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This is an offshoot of a more general article on how to care for and restore gym equipment.
On older weights you got at a garage sale, the paint might be flaking off, likely with rust growing underneath. If that’s the case, don’t try to just brush off the flaking areas. You’ll just get more flaking, and rust only gets worse if any is left. You don’t want rusty flakes of paint stabbing into your hands.
Classic old Ivanko or York plates, or other rare ones, can be worth restoring for the nostalgia appeal.
Here’s how to fix your weights up and make them look like new.
First, Deal With the Rust
Option 1: Brush The Rust Off
Your plates are iron. Nylon and brass are softer than iron, while steel is harder than iron.
That means you’re going to scratch up your plates with a stainless steel brush. Try one of these:
Option 2: Convert the Rust
You don’t have to actually brush off all that rust. You can spray on rust converter, a chemical that turns iron oxide (rust) into a stable compound that will inhibit rusting. Science!
If you have flaking paint from severe rust underneath, you’ll need to brush the paint off first, using the brushing method as above. Repainting doesn’t work good if the paint underneath is no longer bonded to the iron.
There are chemical products to convert the rust that you can get at Home Depot or Amazon. It might be called a rust converter, rust neutralizer, or rust reformer (the rust reformer is the most popular spray with our readers).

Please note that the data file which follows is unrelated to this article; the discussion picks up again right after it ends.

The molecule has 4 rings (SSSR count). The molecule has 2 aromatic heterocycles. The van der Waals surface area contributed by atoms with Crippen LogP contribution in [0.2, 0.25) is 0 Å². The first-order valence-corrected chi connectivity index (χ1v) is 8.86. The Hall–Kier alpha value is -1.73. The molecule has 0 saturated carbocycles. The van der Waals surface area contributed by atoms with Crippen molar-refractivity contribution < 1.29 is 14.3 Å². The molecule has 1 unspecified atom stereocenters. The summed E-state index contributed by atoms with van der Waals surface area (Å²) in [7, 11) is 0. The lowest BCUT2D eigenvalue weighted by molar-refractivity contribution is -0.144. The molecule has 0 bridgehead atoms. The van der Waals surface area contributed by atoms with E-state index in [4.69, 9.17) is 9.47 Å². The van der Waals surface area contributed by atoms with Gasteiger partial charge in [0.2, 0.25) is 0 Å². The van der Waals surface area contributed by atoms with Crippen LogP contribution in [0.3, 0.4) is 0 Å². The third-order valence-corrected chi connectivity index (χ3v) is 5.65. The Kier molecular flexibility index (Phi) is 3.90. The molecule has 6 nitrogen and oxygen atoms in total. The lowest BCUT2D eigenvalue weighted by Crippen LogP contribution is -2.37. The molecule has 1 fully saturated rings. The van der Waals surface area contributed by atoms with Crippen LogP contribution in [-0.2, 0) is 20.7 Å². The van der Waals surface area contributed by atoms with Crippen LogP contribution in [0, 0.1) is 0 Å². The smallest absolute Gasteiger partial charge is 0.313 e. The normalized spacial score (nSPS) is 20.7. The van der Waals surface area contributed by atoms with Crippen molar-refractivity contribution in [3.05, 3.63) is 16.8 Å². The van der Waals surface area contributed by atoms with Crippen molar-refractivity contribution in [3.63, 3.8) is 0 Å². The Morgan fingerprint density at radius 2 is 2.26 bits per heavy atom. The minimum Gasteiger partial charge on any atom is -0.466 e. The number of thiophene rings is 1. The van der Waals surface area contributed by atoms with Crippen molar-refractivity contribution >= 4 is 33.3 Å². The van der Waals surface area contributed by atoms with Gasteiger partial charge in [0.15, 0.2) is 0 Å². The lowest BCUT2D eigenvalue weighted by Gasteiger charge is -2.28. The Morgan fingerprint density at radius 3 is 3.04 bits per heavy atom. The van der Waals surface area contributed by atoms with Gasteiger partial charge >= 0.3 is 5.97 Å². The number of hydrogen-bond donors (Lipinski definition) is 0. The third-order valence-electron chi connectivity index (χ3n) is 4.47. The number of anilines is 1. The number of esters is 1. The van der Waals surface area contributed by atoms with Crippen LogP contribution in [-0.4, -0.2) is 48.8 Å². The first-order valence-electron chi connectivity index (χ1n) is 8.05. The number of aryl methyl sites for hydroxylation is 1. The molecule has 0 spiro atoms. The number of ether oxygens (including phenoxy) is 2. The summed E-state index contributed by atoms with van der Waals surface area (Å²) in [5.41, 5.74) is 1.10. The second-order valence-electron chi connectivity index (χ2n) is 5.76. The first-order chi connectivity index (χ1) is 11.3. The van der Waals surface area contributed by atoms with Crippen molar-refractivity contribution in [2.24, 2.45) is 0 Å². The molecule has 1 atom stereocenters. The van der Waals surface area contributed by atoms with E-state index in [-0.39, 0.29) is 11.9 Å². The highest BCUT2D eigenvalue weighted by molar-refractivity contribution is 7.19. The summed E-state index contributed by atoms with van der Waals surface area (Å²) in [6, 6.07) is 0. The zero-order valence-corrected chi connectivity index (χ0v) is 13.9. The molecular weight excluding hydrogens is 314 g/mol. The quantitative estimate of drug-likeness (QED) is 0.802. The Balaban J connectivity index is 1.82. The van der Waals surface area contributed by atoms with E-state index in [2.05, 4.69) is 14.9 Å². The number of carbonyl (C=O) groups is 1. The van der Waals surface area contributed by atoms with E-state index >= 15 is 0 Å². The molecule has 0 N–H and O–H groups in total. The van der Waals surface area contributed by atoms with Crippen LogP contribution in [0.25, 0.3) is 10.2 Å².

Just follow the instructions on the spray can or the jug. Typically you’ll just spray it on, let it dry, and that’s it. It’s ready for painting. Some of them include primer in the mix, with the foresight that most people using it are intending to repaint the surface like we are.
Option 3: Phosphoric Acid
Anything with phosphoric acid will convert the rust. Coke, Pepsi and Dr. Pepper have it. This is a good non-toxic way to remove rust. Well, arguably all that sugar is toxic, but only if you gobble it up.
Option 4: Citric Acid Powder (CAP)
Another good acid that’s not toxic to work with, and without Coke’s sticky sugar getting in the way.
Mix 3oz of CAP per gallon water. Soak for 24 hours.
Thanks to Steve for sharing this method! Here’s his result:
Before painting, be sure you have dealt with the rust first as instructed above. You don’t want any rust underneath the paint.
Secondly, paint sticks best to clean surfaces. If you didn’t already treat the surface with a rust converter, get rid of any oil or dirt on them. Wipe the plates down with a rag soaked in a very light solution of dish soap, and dry well with a lint-free cloth.
Put down some drop cloths or cardboard. You will make a mess. Do it in a well-ventilated area.
If your rust removal chemical above doesn’t include primer, think about spraying on universal bonding primer before the paint itself. The manufacturer probably didn’t do it originally, but look where that got it. And they almost certainly baked on the paint too for maximum hardening, which you won’t be doing (Please don’t cook your painted plates in your food oven).
Now, spray paint it! Do one side, wait a day, flip and do the other side. Go with a nice metallic color, anything that the can indicates is good for metal surfaces.
Here’s what you can expect if you do a good job:
Joshua Land has a popular video on restoring a collection of weights, including plates, bars and collars:
Try out one of these methods, and post a link to your results in the comments below!